Israeli PM Netanyahu questioned again over graft charges

SansadTV Bureau
Photo courtesy: Twitter/@Reuters

Photo courtesy: Twitter/@Reuters

Israeli police questioned Prime Minister Benjamin Netanyahu again for a second time to probe corruption allegations against him. He was earlier questioned on Monday for over three hours.

It is alleged that Netanyahu illegally accepted gifts worth thousands of dollars from wealthy supporters.

The second time questioning was reported by the media but the police and Netanyahu’s office declined to comment on it.

Various Israeli media reports said investigators arrived at Netanyahu’s residence in central Jerusalem in the afternoon for a second round of questioning.

Netanyahu is suspected of receiving gifts from business people, according to Attorney General Avichai Mandelblit, who is overseeing the investigation.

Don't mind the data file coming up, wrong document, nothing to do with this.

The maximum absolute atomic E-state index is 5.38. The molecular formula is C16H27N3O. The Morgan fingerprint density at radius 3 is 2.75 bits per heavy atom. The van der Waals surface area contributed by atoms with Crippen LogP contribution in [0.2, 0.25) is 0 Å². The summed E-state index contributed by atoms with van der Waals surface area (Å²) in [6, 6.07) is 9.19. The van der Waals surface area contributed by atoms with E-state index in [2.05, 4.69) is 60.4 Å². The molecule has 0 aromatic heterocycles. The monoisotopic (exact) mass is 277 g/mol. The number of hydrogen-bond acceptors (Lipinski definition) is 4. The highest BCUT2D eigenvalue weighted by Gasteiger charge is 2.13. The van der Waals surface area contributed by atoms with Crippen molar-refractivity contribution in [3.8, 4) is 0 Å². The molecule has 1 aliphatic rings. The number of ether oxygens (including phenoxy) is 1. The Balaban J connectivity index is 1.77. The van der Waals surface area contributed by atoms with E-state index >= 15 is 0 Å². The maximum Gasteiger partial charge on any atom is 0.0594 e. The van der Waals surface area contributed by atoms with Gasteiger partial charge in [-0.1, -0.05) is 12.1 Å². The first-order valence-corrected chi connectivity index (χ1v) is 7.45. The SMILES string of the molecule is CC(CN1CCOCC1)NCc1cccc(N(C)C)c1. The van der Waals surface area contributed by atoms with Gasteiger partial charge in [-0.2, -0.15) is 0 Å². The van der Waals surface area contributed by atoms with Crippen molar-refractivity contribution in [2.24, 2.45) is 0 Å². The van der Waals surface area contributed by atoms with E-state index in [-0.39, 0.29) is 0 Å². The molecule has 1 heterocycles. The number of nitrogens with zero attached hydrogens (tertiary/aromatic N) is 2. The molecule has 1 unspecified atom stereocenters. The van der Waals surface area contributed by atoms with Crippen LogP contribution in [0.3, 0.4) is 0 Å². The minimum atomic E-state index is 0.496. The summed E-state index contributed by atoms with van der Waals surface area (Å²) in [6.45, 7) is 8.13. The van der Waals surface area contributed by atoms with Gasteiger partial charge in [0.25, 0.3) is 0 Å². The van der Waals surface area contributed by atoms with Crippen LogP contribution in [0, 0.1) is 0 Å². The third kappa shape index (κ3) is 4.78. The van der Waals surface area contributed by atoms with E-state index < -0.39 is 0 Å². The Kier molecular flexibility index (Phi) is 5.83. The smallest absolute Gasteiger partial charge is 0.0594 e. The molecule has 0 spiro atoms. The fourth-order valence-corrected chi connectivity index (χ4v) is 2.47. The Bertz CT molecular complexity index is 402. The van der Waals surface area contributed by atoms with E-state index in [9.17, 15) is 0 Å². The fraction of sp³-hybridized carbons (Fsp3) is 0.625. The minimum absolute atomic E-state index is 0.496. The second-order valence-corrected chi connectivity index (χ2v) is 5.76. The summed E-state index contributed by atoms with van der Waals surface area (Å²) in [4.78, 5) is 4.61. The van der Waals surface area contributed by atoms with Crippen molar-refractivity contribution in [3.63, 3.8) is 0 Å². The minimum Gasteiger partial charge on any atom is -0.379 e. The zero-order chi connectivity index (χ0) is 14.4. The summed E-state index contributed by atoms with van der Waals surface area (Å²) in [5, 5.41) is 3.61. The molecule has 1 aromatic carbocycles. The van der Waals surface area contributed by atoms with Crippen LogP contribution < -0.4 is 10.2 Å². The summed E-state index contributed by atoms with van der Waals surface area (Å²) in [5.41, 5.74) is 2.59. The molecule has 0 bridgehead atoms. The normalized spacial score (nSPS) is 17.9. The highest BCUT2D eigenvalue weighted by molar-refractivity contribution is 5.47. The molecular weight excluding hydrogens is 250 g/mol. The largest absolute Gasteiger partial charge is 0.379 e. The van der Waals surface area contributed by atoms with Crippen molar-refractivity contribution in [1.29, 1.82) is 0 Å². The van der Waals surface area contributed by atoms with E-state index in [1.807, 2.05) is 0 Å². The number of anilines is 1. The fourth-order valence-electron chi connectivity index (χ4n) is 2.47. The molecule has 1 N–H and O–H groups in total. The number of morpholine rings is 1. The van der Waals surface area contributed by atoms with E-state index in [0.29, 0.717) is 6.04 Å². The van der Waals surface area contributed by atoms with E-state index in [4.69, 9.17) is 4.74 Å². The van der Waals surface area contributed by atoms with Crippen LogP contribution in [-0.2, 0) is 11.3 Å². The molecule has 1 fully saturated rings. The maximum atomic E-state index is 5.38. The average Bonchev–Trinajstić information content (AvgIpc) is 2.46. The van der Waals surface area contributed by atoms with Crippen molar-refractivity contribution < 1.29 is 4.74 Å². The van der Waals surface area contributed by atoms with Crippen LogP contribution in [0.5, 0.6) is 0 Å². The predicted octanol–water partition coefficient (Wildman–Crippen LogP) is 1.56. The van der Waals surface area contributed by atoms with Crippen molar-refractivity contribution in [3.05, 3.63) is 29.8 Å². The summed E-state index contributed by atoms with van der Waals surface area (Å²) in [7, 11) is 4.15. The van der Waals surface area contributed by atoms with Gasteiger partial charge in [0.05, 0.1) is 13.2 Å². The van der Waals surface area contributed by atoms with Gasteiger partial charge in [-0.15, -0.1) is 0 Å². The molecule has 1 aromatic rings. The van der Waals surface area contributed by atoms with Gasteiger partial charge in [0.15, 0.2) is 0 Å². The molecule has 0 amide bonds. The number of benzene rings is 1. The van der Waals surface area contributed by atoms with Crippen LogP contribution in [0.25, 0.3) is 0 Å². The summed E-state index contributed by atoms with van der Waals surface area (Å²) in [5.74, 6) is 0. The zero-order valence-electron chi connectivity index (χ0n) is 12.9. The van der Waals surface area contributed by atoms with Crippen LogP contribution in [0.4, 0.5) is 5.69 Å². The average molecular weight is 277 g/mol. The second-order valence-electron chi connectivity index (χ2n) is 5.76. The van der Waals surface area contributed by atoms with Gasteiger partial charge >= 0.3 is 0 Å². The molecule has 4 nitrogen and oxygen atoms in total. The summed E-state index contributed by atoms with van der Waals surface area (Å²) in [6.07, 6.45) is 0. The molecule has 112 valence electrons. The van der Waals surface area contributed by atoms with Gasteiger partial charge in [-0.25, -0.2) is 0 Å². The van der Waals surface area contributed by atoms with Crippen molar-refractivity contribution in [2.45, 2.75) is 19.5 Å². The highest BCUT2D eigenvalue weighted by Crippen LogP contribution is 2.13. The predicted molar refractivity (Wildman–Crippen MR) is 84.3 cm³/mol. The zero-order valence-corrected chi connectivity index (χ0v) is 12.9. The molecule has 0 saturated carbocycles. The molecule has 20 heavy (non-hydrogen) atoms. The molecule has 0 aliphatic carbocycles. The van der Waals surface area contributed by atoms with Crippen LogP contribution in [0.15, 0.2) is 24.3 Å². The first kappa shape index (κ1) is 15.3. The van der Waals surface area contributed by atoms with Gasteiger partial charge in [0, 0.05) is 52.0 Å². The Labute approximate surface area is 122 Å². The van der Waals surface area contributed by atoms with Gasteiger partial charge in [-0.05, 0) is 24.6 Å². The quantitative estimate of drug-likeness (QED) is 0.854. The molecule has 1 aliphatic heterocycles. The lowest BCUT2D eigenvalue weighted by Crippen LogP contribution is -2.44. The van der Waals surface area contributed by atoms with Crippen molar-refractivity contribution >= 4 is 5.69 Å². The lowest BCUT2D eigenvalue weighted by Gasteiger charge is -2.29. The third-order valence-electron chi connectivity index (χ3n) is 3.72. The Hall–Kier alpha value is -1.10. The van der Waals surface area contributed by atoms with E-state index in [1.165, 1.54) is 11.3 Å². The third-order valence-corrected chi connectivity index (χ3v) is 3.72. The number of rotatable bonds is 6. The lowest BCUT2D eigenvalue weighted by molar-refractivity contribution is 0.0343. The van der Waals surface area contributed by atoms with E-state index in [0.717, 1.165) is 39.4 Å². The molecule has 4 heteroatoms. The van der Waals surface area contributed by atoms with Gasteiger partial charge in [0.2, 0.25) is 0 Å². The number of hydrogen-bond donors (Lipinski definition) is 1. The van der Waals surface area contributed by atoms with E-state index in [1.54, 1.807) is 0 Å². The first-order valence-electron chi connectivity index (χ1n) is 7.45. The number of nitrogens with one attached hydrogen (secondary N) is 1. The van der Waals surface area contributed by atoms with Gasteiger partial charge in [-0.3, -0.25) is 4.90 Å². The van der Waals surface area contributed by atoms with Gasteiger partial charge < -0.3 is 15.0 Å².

The Prime Minister’s first round of questioning on Monday lasted for three hours.

The probe has shaken the country’s political scene and raised questions over whether Netanyahu would eventually be forced to resign in his fourth term as prime minister.

US billionaire and World Jewish Congress president Ronald Lauder has been among those questioned in the probe over gifts he allegedly gave Netanyahu and alleged spending on trips for him, reports say.

Lauder, whose family founded the Estee Lauder cosmetics giant, has long been seen as an ally of Netanyahu.

Netanyahu has also acknowledged receiving money from French tycoon Arnaud Mimran, who was sentenced to eight years in prison in France over a scam involving the trade of carbon emissions permits and taxes on them.

Netanyahu’s office said he had received USD 40,000 in contributions from Mimran in 2001, when he was not in office, as part of a fund for public activities, including appearances abroad to promote Israel.

Netanyahu has denied any wrongdoing, saying repeatedly that “there will be nothing because there is nothing”.

The inquiry has led to fierce debate in Israeli politics, with Netanyahu’s allies accusing opposition politicians and some in the media of unfairly pressuring the attorney general.

Others have accused Mandelblit of moving too slowly in the intensely watched probe.

(With inputs from agencies)